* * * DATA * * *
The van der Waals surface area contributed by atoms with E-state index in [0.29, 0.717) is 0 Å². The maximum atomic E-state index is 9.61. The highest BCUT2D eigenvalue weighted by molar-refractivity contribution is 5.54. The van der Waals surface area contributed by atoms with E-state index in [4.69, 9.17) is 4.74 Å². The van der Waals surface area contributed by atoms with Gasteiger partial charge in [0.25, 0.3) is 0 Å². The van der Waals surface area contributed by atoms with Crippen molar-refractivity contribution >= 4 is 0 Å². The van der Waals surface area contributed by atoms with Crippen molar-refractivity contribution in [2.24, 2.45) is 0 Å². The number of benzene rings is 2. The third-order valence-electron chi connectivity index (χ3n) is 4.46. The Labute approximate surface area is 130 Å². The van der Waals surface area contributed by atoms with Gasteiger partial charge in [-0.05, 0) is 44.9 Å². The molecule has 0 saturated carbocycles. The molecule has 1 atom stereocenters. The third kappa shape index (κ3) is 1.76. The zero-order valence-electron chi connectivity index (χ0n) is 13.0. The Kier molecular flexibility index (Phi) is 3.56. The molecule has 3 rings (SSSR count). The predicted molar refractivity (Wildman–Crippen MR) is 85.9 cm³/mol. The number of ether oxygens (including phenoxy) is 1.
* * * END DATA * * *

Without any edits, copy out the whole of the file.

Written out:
The van der Waals surface area contributed by atoms with E-state index in [0.29, 0.717) is 0 Å². The maximum atomic E-state index is 9.61. The highest BCUT2D eigenvalue weighted by molar-refractivity contribution is 5.54. The van der Waals surface area contributed by atoms with E-state index in [4.69, 9.17) is 4.74 Å². The van der Waals surface area contributed by atoms with Gasteiger partial charge in [0.25, 0.3) is 0 Å². The van der Waals surface area contributed by atoms with Crippen molar-refractivity contribution >= 4 is 0 Å². The van der Waals surface area contributed by atoms with Crippen molar-refractivity contribution in [2.24, 2.45) is 0 Å². The number of benzene rings is 2. The third-order valence-electron chi connectivity index (χ3n) is 4.46. The Labute approximate surface area is 130 Å². The van der Waals surface area contributed by atoms with Gasteiger partial charge in [-0.05, 0) is 44.9 Å². The molecule has 0 saturated carbocycles. The molecule has 1 atom stereocenters. The third kappa shape index (κ3) is 1.76. The zero-order valence-electron chi connectivity index (χ0n) is 13.0. The Kier molecular flexibility index (Phi) is 3.56. The molecule has 3 rings (SSSR count). The predicted molar refractivity (Wildman–Crippen MR) is 85.9 cm³/mol. The number of ether oxygens (including phenoxy) is 1.